One of the popular aesthetic movements in fiction is steampunk, a genre mash-up of Vernian science fiction and Victorian culture. In the field of speculative fiction, however, this is also one of the most lacklustre genres. Its conceptual premise always invokes more interest in how the world looks instead of the ideas and themes it may present. April and the Extraordinary World (or the more applicable title, April and the Twisted World) doesn’t just extrapolate the visual trademarks of steampunk, it lives and breathes the subgenre. The directors of the film, Christian Desmares, art coordinator of Persepolis, and Franck Ekinci, storyboard artist of the The Adventures of Tintin TV series, have created an homage to the early visions of pulp serials, all while evoking real-world issues like energy wars, increased militarism and weapons of mass destruction.
The steampunk subgenre is a popular one in literary fiction, but perhaps its most effective use, surprisingly, can be found in video games. Specifically in Bioshock and Bioshock Infinite, whose worlds are so detailed in political philosophy and historical nuance, we’re reminded of how elaborate a steampunk setting can be, and not only in visual design. April and the Extraordinary World constructs a steam-powered Paris in 1941, a metropolis where the Eiffel Tower suspends a transcontinental tramway, airships are a primary source of travel and the industrial revolution has become a perennial staple of cultural sustainability.
We follow the protagonist April and her talking cat Darwin, as she creates a serum which bestows those who consume it with healing regenerative abilities. She inherits this task from her parents, who supposedly died in a tram explosion while trying to escape authorities ten years earlier. April and the Extraordinary World is a ballsy political parable that dares not to take itself seriously, sometimes to the films detriment. It’s an immensely watchable film. The world is incredibly detailed; cranking metal and hissing steam breathe life into the picture, and the well-paced plot make for a wildly innovative chestnut of a film.
The film’s dramatic core is decentralized, perhaps in favour of its greater ideas, which is perfectly reasonable. April and the Extraordinary World is a flat-out comedy. Many of its ideas, however serious, are presented for laughs—particularly the reptilian antagonists of the film, who control a makeshift underworld (reminiscent of today’s Illuminati-based conspiracy theories). And while sometimes bits of comedy are distractingly nonsensical, the film preserves scenes of illustrated beauty, smart contemplation and clever humor. Some great moments in the film are just purely visual: a quadruped house walking the river floor of the Siene or menacing sentient clouds—emitting lightning bolts—chasing characters down cobblestone roadways.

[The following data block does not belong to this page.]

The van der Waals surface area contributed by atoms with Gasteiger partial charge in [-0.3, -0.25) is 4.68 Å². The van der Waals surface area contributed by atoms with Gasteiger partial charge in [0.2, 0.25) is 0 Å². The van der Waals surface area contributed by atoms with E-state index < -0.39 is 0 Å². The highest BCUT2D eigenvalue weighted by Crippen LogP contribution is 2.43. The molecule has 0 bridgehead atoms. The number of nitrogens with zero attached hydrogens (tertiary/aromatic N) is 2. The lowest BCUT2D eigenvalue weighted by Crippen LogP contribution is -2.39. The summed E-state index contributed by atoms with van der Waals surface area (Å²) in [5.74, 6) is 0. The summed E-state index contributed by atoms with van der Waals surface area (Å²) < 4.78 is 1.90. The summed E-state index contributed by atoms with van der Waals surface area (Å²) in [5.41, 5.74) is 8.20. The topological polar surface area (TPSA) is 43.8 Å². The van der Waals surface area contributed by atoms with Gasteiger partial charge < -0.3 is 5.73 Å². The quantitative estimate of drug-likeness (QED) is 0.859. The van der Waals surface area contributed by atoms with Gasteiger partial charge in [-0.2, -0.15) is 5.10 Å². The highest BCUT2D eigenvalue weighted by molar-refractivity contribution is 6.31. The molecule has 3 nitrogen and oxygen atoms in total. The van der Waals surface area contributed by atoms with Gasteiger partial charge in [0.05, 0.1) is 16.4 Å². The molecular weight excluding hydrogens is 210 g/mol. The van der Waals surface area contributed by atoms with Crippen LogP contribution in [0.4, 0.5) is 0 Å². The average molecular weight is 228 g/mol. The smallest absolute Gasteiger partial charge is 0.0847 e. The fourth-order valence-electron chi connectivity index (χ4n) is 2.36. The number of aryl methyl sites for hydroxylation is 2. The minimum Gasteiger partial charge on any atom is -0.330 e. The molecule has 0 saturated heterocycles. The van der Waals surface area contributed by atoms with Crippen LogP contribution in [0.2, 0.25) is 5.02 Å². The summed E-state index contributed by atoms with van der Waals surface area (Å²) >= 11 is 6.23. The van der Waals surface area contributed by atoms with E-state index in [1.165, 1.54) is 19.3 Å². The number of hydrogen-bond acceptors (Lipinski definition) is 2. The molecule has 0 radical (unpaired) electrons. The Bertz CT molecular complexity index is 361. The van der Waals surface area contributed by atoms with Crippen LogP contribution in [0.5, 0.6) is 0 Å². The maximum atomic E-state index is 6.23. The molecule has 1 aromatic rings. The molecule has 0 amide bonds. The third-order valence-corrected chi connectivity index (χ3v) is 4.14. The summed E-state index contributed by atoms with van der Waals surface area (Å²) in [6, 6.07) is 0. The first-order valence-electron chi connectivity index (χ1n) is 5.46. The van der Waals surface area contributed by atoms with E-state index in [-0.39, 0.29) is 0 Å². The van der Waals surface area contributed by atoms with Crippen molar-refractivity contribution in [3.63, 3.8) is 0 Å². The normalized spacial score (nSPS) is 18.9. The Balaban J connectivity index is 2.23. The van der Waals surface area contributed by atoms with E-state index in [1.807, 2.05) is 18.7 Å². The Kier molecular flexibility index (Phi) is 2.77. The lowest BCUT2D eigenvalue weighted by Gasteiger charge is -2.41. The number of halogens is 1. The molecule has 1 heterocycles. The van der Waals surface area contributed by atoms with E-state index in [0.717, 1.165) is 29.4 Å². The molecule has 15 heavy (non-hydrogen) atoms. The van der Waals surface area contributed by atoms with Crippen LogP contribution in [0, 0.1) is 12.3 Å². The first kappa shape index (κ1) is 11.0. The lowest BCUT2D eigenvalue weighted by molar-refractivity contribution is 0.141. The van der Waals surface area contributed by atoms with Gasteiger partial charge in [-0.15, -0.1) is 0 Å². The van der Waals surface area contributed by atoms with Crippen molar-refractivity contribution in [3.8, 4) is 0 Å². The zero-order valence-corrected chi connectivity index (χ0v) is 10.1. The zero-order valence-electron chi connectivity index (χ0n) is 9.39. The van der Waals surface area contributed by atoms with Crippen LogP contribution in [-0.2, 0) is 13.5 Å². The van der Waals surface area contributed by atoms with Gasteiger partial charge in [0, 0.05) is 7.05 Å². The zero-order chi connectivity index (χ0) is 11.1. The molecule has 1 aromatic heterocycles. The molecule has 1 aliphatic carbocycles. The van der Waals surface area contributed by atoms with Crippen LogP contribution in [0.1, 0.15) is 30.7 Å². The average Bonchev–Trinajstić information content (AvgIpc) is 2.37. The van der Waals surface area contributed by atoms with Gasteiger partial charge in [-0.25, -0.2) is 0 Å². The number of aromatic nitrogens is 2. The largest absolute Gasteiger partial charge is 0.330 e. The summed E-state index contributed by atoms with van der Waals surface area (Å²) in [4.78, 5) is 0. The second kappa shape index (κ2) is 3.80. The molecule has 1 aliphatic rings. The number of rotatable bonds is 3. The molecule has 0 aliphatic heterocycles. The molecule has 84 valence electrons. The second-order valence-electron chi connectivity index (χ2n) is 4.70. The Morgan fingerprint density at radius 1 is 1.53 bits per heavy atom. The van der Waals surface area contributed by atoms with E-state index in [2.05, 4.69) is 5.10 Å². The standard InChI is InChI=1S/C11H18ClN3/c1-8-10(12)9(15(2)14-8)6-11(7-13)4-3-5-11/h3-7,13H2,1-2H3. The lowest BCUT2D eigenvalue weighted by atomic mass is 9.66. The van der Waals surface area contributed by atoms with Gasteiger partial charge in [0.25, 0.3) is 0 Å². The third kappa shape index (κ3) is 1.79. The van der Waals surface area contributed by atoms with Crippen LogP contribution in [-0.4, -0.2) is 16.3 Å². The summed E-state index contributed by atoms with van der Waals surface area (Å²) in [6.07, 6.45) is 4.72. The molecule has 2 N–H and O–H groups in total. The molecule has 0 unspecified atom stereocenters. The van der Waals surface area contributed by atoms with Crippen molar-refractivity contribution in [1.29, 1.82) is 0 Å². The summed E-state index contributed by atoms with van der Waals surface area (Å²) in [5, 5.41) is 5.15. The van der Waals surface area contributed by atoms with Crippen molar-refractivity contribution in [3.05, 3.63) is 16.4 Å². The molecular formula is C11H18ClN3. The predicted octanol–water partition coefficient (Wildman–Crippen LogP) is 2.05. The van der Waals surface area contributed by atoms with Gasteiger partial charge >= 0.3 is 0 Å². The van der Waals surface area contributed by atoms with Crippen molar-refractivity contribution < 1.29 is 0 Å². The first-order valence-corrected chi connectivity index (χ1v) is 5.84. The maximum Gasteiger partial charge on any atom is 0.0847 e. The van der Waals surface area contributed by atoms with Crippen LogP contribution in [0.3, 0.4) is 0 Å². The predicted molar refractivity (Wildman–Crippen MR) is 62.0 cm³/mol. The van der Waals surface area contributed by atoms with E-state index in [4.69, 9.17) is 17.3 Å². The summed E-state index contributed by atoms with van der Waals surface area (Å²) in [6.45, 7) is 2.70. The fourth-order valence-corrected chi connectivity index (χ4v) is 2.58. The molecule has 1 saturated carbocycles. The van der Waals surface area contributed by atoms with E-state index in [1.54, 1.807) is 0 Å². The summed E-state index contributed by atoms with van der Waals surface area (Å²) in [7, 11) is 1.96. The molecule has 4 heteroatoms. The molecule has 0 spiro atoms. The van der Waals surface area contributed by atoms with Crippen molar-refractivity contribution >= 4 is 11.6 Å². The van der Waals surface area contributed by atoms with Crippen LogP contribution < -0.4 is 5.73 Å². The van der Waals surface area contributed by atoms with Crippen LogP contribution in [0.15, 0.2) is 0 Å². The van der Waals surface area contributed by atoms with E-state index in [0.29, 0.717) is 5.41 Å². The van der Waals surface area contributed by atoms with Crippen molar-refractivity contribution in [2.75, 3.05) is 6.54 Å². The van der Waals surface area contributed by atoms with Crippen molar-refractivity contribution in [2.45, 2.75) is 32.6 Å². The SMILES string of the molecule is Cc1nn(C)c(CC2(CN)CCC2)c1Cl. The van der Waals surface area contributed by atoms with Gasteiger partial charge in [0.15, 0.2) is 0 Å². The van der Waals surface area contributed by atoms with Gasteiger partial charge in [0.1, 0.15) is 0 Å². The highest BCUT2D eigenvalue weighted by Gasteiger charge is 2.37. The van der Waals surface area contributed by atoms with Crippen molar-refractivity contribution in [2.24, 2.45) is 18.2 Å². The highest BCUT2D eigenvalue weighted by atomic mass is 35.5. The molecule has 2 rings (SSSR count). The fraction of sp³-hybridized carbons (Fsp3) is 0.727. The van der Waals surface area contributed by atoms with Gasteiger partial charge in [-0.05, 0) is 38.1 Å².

The characters in the film aren’t terribly complex. April is a bare-bones reclusive tomboy archetype, her cat Darwin—not without his moments of dramatic brevity—is ideal fodder for running gags and Julian, a convicted thief hired to follow April, predictably becomes her love interest. The rest of the cast are mostly stock characters, or are not involved enough to be truly compelling characters. April and the Extraordinary, however, plays by its own rules and on its own terms, the deceivingly unremarkable characters work to the film’s advantage. Sometimes, outmoded storytelling, prototypical melodrama is all that’s needed in something as adventurous and time-honoured as a pulpy serials, particularly for a reimagining such as this, which seeks to imitate its form and remind us why they were so fun to watch in the first place. April and the Extraordinary is not only a rollicking tribute to classic Vernian adventure, it also works as great science fiction, utilizing the tricks of the trade to produce a personally and politically involving film about social determination and scientific progress, and the power-hungry individuals who systematically exploit it.